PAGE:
I was encouraged last week to see some of our youngsters actively engaged in activities to improve the environment around us.
Picking up trash at Western Middle School was the visible activity, but science teachers at the school, Stacey DeBlasio and Jessica Iannacone, also provided environmental instruction and encouraged students to determine their carbon footprint and to rethink their use of energy and materials that contribute to waste. Kudos to Western Middle School.
While there are scientists who line up with credible arguments on both sides of the global warming debate, this isn't about that. Inheriting this planet, we are obligated to be good stewards of the earth's resources. After all, as many have said, it's the only planet we have. I don't know of anyone who rejects cleaner air, water and landscapes.
Now, it's your turn. Here are some ideas for GreenScaping your home that can have positive effects on its value and reduce the cost of maintaining your garden. Combining green and landscaping can be fun too.
The Environmental Protection Agency, created under President Nixon on December 2, 1970, the year of the first Earth Day, proposes these four `Rs.'
Reduce: "Reducing the production of waste is the first and most important step toward efficient material use. When planning a new landscape design or updating a current one, avoid products that require frequent replacement or regular maintenance to reduce future waste."
Reuse: "Reuse serves as the second key component to environmentally beneficial landscaping. Reuse of products prolongs the useful life of these materials, thus delaying final disposal or recycling. Many items can be reused effectively without adding much time or energy."
Recycle: "Recycling is the segregation, collection, storage, and removal of recyclable or compostable materials from the municipal solid waste stream. Recycling minimizes waste generation by recovering and reprocessing usable products that might otherwise be disposed of (e.g., plastics, green trimmings, food waste)."
Rebuy: "Rebuying means re-thinking your purchasing habits. Look for products that meet your needs but have a better environmental profile than your current product purchases. Consider biobased, recycled content, and other environmentally preferable aspects in your purchasing decisions. Recycled products, for example, are often more durable than those made with virgin materials, saving money and raw materials over time."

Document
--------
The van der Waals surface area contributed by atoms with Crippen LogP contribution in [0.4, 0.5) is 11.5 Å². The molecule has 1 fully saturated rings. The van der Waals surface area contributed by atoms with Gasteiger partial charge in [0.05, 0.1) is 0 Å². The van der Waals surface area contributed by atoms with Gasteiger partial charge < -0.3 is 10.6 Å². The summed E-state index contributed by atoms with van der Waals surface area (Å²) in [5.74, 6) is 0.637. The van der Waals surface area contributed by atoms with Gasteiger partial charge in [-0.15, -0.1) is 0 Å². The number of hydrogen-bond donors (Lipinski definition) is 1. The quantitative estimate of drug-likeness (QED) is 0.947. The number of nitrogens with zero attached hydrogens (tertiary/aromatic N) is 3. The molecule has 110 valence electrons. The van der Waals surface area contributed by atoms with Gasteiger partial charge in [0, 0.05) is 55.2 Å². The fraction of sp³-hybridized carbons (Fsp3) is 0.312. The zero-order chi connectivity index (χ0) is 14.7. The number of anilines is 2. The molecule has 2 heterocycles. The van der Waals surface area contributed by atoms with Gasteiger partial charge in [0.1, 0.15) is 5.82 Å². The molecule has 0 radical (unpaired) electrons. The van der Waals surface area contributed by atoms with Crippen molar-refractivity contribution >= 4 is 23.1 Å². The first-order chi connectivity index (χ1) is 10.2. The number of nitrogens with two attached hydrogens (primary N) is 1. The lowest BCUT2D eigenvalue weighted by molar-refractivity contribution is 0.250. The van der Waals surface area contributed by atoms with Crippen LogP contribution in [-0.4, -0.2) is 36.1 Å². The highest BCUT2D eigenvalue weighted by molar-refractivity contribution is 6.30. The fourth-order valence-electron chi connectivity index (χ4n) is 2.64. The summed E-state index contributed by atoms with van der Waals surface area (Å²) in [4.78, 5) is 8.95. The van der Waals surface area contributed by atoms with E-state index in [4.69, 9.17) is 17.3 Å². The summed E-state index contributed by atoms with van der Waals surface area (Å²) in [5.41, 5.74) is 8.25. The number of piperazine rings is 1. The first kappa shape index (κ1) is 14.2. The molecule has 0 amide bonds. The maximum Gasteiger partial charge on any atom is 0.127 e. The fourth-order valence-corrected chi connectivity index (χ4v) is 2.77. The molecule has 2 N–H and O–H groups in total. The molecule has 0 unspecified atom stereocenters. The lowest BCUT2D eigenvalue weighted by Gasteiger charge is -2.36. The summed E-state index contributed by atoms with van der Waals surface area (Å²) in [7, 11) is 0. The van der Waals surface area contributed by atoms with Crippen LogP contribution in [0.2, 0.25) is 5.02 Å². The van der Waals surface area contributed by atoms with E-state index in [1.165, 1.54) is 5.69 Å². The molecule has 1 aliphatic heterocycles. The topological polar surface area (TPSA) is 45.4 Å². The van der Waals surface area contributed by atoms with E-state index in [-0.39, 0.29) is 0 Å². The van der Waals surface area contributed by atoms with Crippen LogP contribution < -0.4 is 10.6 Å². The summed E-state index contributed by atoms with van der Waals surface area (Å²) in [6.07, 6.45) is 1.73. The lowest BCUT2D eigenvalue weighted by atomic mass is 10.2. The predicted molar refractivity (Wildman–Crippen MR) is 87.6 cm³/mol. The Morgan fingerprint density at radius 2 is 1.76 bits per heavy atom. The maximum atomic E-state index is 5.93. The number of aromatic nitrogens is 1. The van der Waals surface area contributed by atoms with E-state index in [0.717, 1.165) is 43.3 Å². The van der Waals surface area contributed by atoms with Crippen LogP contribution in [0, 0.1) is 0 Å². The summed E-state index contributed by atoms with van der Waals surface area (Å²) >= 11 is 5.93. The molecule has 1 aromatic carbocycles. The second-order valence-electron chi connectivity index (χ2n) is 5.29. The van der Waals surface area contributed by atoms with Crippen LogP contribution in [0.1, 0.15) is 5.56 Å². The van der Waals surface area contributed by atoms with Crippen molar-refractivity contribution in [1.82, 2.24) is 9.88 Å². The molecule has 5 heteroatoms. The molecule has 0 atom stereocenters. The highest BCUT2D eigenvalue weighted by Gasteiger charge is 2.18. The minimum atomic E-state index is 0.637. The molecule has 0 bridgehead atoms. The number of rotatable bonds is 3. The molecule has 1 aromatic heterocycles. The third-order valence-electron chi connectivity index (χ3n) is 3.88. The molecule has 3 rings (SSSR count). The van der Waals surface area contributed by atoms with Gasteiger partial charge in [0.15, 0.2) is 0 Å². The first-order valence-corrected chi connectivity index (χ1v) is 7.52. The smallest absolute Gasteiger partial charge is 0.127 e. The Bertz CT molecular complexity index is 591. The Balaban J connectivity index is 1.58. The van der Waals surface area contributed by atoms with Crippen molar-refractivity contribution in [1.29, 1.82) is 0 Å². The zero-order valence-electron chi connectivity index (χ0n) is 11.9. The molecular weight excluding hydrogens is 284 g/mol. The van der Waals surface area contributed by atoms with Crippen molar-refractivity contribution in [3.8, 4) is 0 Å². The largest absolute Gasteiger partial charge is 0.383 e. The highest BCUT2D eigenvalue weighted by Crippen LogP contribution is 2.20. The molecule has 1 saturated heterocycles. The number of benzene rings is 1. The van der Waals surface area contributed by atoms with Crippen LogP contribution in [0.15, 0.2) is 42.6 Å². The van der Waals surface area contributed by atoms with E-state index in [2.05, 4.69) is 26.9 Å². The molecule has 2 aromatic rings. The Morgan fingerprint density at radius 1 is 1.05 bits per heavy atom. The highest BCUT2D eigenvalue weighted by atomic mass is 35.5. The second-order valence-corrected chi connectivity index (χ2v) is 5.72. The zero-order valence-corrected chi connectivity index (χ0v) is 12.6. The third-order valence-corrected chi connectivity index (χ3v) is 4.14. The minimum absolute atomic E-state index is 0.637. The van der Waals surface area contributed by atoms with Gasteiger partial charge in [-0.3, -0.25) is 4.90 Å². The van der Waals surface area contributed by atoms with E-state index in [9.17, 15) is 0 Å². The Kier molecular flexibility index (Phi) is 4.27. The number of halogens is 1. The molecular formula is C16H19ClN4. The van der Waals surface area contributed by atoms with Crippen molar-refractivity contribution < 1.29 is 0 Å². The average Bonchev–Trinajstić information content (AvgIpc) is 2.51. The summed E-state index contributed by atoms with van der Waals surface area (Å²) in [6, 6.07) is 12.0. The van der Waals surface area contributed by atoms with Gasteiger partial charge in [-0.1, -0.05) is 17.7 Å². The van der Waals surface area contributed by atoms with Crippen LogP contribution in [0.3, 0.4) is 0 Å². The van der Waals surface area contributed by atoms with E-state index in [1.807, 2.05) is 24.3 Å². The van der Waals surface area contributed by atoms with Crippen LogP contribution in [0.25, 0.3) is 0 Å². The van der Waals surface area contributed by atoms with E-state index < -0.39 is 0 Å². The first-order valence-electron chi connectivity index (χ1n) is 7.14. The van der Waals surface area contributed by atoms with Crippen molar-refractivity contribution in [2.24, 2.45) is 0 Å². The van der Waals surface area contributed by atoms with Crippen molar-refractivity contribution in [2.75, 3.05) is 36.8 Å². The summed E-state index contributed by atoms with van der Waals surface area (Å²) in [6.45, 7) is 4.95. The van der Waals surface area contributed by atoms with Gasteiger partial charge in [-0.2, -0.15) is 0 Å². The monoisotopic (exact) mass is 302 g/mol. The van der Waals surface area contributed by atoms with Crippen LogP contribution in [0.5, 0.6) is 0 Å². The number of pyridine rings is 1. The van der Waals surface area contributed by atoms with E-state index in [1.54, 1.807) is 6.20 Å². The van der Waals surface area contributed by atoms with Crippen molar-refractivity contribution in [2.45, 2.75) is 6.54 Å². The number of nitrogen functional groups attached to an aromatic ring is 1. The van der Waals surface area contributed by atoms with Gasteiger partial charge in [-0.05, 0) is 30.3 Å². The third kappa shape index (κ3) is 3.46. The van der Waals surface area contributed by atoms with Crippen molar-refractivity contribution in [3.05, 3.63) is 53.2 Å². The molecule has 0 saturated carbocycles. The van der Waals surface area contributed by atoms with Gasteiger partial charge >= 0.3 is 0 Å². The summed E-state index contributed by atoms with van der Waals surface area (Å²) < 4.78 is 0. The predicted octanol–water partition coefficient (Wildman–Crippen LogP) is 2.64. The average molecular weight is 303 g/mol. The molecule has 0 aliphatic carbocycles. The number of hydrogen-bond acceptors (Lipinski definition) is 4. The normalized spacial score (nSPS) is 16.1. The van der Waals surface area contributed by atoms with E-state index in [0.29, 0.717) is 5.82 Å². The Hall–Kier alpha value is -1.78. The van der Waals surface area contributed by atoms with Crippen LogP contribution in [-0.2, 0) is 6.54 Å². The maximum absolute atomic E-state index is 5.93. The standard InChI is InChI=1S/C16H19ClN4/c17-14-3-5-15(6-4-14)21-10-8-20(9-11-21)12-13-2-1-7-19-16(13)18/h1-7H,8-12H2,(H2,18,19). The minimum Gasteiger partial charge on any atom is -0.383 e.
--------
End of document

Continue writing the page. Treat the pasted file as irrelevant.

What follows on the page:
As many of you know, I've been active in enhancing the green status of my home in Cos Cob. In the GreenScaping category I have replaced a water, chemical and labor-hungry lawn with a variety of synthetic turf products made with organic materials like soy beans and recycled materials, such as plastic bottles. I even converted a sports area of my lawn using a nylon putting green and synthetic fescue turf to a croquet court, golf hole and fringe. Even in heavily shaded areas like mine, you can have both grass and trees. The only thing left to do is to enjoy it.
New green space regulations in place
Our Planning and Zoning Commission has passed new lot coverage regulations designed to maintain our open areas and green spaces. The goals are to help improve drainage (more green space allows increased absorption of rain/snow water), reduce the possibility of flooding (more green space dramatically slows down runoff water) and enhance water quality (green space allows the soil to naturally clean rain/snow water that enters our public and private water supplies).
The new minimum green area requirements by zone are as follows:
RA-4: 84 percent; RA-2: 78 percent; RA-1: 72 percent; R-20: 62 percent; R-12: 55 percent; R-7: 50 percent; R-6: Single and multi-family, 35 percent
A little puzzling are the inclusion of "Synthetic turf playing fields for school or municipal uses only" and the exclusion of "permeable inter-locking concrete pavers."
Using a very porous synthetic turf on my residential lot has eliminated the runoff I used to experience across a natural grass lawn in that area and my paving stone driveway, in a bed of sand, is great for drainage. When I wash my car, I can't get the water to run more than about three feet from the car. I guess that's the penalty for being a little ahead of your time.
This Week's Success Quote
"What is the use of a house if you haven't got a tolerable planet to put it on?"
Ken Edwards is the principal Broker for Edwards & Associates and has lived in town since 1974. All opinions expressed in this column are entirely his own and not those of this publisher. Comments, questions and suggestions may be sent to K_W_Edwards@Yahoo.com or by phone or text at 203-918-4444. Questions of general interest will be addressed in this column, while others will receive individual responses.